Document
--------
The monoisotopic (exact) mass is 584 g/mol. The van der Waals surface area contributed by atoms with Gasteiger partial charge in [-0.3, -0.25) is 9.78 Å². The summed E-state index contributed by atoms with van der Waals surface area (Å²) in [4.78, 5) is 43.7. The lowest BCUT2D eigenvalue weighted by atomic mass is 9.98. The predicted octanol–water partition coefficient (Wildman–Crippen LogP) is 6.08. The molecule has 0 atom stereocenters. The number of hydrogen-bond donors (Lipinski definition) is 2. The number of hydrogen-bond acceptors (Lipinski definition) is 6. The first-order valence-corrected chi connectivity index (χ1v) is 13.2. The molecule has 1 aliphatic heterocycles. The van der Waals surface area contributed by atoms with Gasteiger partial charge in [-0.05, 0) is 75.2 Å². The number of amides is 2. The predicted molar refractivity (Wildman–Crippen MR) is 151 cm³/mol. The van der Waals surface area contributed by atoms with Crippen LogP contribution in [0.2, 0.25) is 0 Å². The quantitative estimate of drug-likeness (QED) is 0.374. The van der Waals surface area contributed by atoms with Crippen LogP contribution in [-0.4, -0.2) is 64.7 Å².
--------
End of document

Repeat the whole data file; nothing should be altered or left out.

The monoisotopic (exact) mass is 584 g/mol. The van der Waals surface area contributed by atoms with Gasteiger partial charge in [-0.3, -0.25) is 9.78 Å². The summed E-state index contributed by atoms with van der Waals surface area (Å²) in [4.78, 5) is 43.7. The lowest BCUT2D eigenvalue weighted by atomic mass is 9.98. The predicted octanol–water partition coefficient (Wildman–Crippen LogP) is 6.08. The molecule has 0 atom stereocenters. The number of hydrogen-bond donors (Lipinski definition) is 2. The number of hydrogen-bond acceptors (Lipinski definition) is 6. The first-order valence-corrected chi connectivity index (χ1v) is 13.2. The molecule has 1 aliphatic heterocycles. The van der Waals surface area contributed by atoms with Gasteiger partial charge in [-0.05, 0) is 75.2 Å². The number of amides is 2. The predicted molar refractivity (Wildman–Crippen MR) is 151 cm³/mol. The van der Waals surface area contributed by atoms with Crippen LogP contribution in [0.2, 0.25) is 0 Å². The quantitative estimate of drug-likeness (QED) is 0.374. The van der Waals surface area contributed by atoms with Crippen LogP contribution in [-0.4, -0.2) is 64.7 Å².